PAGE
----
Students have many options when it comes to the development of their science fair projects. If students are interested in medicine or biology then this project is a great option. It will examine how different types of liquids are processed by the body.
The hypothesis for this science fair project is that sugary liquids produce less urine then salty liquids do. The dependent variable in this hypothesis is the amount of urine produced and the independent variable in this hypothesis is the type of liquid that is drunk.
This science fair project will need several key pieces of equipment. First of all the student will need at least six to twelve test subjects that are generally healthy. The student will then need a urine collection and measuring device for each of their test subjects. These can be picked up at a medical supply company. The students will also need collection sheets which will be handed out to each test subject. Latex gloves can also be used when collecting urine volume samples.
To start with the student will need to conduct a control experiment. This will create a baseline of data to compare test results to. The control experiment will basically see how much urine is normally produced by each test subject on a daily basis. To collect this data each test subject will be given a urine volume collection container that fits into their toilet. They will then write down the volume of urine that they eliminate from their bodies on a daily basis over a week.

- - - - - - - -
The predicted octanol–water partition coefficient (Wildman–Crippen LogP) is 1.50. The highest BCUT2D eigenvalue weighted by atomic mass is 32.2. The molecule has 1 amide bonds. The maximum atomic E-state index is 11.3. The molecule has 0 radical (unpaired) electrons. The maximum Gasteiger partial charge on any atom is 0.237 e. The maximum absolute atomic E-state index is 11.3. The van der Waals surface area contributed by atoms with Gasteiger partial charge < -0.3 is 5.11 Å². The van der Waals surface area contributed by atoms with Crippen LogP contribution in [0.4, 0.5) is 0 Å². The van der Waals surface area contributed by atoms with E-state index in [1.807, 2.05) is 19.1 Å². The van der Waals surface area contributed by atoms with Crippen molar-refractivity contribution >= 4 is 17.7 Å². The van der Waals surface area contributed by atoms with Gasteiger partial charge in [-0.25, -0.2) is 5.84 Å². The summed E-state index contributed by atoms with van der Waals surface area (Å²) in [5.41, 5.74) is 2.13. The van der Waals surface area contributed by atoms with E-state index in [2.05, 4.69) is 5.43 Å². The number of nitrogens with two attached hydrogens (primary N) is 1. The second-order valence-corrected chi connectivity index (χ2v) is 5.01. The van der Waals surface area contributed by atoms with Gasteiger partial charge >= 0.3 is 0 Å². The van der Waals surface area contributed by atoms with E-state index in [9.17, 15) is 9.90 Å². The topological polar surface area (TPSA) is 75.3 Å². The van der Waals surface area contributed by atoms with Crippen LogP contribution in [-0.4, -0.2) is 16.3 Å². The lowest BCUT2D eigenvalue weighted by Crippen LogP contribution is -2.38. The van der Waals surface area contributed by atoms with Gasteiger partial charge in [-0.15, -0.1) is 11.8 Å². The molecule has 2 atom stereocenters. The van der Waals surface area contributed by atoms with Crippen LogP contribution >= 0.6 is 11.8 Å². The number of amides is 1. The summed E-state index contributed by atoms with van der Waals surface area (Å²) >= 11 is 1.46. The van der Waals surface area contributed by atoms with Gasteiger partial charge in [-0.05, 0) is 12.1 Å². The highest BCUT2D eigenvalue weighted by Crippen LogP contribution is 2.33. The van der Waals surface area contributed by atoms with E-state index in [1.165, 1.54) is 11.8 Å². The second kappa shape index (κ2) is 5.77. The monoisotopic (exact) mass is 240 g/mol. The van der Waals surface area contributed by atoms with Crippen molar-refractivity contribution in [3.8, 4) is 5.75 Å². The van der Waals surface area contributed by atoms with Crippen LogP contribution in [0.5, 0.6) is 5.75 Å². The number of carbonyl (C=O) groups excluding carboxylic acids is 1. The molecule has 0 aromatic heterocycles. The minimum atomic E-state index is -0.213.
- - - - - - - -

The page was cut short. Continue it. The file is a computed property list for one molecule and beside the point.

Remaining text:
The test experiment will begin by dividing test subjects into two groups. Group A will be given sugary drinks and Group B will be given salty drinks. Each group will be assigned the same volume of liquid. The test subjects will be instructed not to drink anything other than their experiment liquids during the day. They will then monitor their urine output during test day 1, 2 and 3. The groups will then be given the other liquid type and the will be tested for another three days.
The analysis of the data will involve several steps. First of all the students will need to organize the data by finding the average urine output for each test subject in the control experiment. This will create the baseline data. Next the average urine volume output for each test subject will be calculated for the sugary drink test. Finally the average urine volume output for each test subject will be calculated for the salty drink test. The results will be compared. Students will need to look for trends that indicate that the sugary drinks lead to a higher urine output change compared to the control than the salty drinks did to prove the hypothesis could be true. Otherwise the hypothesis is false.